Increased Availability of Evidence-Based Home Visiting Models


The Health and Human Services department has identified several criteria1 to determine whether a home visiting model is “evidence-based.” The model must meet one of the following criteria:

  • At least one high- or moderate-quality impact study of the model finds favorable, statistically significant impacts in two or more of the eight outcome domains
  • At least two high- or moderate-quality impact studies of the model using non-overlapping analytic study samples, with one or more favorable, statistically significant impacts in the same domain

Currently, 20 home visiting models meet the specified criteria for an evidence-based model. For more information see HomVEE, which includes a range of home visiting programs both universal to targeted and differing in level of intensity.

This indicator can be assessed initially by examining a set of indicators related to implementation progress. Once implementation is in process, regular monitoring of the annual number of children and families served can be initiated.

  • 1.


According to the National Home Visiting Resource Center’s 2017 Home Visiting Yearbook,1 in 2015, there were approximately 269,206 families and 311,976 children served nationwide through evidence-based home visiting.

Several national organizations compile information about home visiting in states and territories:

  • 1. National Home Visiting Resource Center. (2017). 2017 Home Visiting Yearbook. Arlington, VA: James Bell Associates and the Urban Institute.
  • Conduct landscape review to identify which home visiting models are currently in your community.
  • Determine which models would best provide ongoing support to newborns and their families (either existing or new models).
  • Establish leadership support and capacity-building for increased availability.
  • Secure new and maintain existing funding (e.g., legislative, public-private partnerships, etc.); coordinate with current home visiting models and providers in your community to expand their reach.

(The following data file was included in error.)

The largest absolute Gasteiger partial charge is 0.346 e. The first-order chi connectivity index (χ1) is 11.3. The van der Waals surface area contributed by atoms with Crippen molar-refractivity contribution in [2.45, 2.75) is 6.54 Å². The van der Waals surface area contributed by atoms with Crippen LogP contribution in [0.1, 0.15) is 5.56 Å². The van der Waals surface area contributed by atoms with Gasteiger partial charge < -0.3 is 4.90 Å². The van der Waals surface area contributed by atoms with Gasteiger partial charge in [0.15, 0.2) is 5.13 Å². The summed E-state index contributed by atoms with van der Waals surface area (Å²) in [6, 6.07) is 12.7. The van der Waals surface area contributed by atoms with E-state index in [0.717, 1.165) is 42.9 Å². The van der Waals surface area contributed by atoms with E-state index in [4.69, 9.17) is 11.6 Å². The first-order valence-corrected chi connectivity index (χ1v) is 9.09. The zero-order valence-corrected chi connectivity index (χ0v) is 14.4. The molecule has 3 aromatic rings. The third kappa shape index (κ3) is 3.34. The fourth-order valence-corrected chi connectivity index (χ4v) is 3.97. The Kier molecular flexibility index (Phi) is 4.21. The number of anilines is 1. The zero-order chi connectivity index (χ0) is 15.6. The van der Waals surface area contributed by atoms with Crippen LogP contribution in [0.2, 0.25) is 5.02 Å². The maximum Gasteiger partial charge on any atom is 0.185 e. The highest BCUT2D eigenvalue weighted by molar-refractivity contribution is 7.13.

• Strategic advocacy to highlight the need for increased access to families with specific risk factors;
  • Determine which sub-populations to target (e.g., families with risk factors such as first-time mothers, mothers who smoke, drink or use illegal drugs, or children otherwise identified to be at risk for abuse and neglect) or target services to a specific geographic region, or racial/ethnic group(s) that are under-served and have been shown to be at risk for certain factors;
  • Track the number of home visiting models in the community and how many children/families are being served by each model.

Increased access can be defined by the number of new programs implemented in a community, as well as by the of the number of additional children and families served in current home visiting programs.

Depending on how communities are increasing the availability of home visiting services, data can be collected to track the number of children and families being served in the program(s) as well as the number of available models and services. Additionally, communities can set short- and long-term target goals for increasing the availability of home visiting services geared toward families and children who have been identified as having specific risk factors. For instance, data could be collected on the following:

  • The number of locations/programs that are offering each of the home visiting models in the community
  • The number of children and/or families who are receiving home visiting services from each model
  • In later stages of implementation, communities can build a community-wide data system* to track the number of eligible families being served by all home visiting models and obtain a count of the number of unique children/families served by one or more home visiting models. Those indicators could then be tracked to ensure access is increasing to serve all targeted children and families.

*Note: Please refer to the Data Systems Progress Indicator for more information

Research Rationale

In the U.S., home visiting programs are increasingly part of communities’ efforts to improve outcomes for the most disadvantaged families. When well implemented, home visiting programs have been shown to reduce rates of infant low birth-weight, child maltreatment, and childhood injuries; increase access to health care, and lengthen the interval between a young mother’s births; improve parenting practices and children’s learning and behavior.1

  • 1. Kahn, J. & Moore, K. A. (2010). What works for home visiting programs: Lessons from experimental evaluations of programs and interventions. Child Trends Fact Sheet. Retrieved from Child_Trends-2010_7_1_FS_WWHomeVisitpdf.pdf